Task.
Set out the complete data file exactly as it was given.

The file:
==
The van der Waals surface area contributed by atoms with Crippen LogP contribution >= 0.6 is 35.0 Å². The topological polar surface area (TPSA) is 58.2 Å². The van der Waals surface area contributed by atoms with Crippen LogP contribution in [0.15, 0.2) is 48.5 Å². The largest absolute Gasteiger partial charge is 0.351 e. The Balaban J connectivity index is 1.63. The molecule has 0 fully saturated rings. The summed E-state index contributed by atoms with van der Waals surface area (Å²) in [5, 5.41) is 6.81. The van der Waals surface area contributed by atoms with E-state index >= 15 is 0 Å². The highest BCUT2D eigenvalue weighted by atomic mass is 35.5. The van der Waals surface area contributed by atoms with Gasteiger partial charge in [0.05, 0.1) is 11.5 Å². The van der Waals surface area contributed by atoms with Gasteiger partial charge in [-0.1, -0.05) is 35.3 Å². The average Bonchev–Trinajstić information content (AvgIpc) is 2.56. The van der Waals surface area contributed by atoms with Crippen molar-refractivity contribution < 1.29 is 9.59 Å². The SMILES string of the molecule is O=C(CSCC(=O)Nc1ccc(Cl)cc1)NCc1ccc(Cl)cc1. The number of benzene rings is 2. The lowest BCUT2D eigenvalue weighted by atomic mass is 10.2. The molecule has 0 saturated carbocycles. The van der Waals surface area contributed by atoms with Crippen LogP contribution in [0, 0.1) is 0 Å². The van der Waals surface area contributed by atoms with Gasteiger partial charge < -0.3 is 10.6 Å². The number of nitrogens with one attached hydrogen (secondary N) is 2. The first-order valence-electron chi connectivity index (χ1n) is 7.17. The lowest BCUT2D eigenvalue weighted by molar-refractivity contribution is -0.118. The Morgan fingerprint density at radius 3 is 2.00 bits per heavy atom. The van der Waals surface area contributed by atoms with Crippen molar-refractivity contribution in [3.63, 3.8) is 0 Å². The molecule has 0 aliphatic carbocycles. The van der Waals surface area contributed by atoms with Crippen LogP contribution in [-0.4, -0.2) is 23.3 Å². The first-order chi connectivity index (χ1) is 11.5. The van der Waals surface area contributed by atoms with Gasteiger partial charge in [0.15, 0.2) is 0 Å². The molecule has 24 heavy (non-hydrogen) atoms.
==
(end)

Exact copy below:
The van der Waals surface area contributed by atoms with Crippen LogP contribution >= 0.6 is 35.0 Å². The topological polar surface area (TPSA) is 58.2 Å². The van der Waals surface area contributed by atoms with Crippen LogP contribution in [0.15, 0.2) is 48.5 Å². The largest absolute Gasteiger partial charge is 0.351 e. The Balaban J connectivity index is 1.63. The molecule has 0 fully saturated rings. The summed E-state index contributed by atoms with van der Waals surface area (Å²) in [5, 5.41) is 6.81. The van der Waals surface area contributed by atoms with E-state index >= 15 is 0 Å². The highest BCUT2D eigenvalue weighted by atomic mass is 35.5. The van der Waals surface area contributed by atoms with Gasteiger partial charge in [0.05, 0.1) is 11.5 Å². The van der Waals surface area contributed by atoms with Gasteiger partial charge in [-0.1, -0.05) is 35.3 Å². The average Bonchev–Trinajstić information content (AvgIpc) is 2.56. The van der Waals surface area contributed by atoms with Crippen molar-refractivity contribution < 1.29 is 9.59 Å². The SMILES string of the molecule is O=C(CSCC(=O)Nc1ccc(Cl)cc1)NCc1ccc(Cl)cc1. The number of benzene rings is 2. The lowest BCUT2D eigenvalue weighted by atomic mass is 10.2. The molecule has 0 saturated carbocycles. The van der Waals surface area contributed by atoms with Crippen LogP contribution in [0, 0.1) is 0 Å². The van der Waals surface area contributed by atoms with Gasteiger partial charge < -0.3 is 10.6 Å². The number of nitrogens with one attached hydrogen (secondary N) is 2. The first-order valence-electron chi connectivity index (χ1n) is 7.17. The lowest BCUT2D eigenvalue weighted by molar-refractivity contribution is -0.118. The Morgan fingerprint density at radius 3 is 2.00 bits per heavy atom. The van der Waals surface area contributed by atoms with Crippen molar-refractivity contribution in [3.63, 3.8) is 0 Å². The molecule has 0 aliphatic carbocycles. The van der Waals surface area contributed by atoms with Crippen LogP contribution in [-0.4, -0.2) is 23.3 Å². The first-order chi connectivity index (χ1) is 11.5. The van der Waals surface area contributed by atoms with Gasteiger partial charge in [0.15, 0.2) is 0 Å². The molecule has 24 heavy (non-hydrogen) atoms.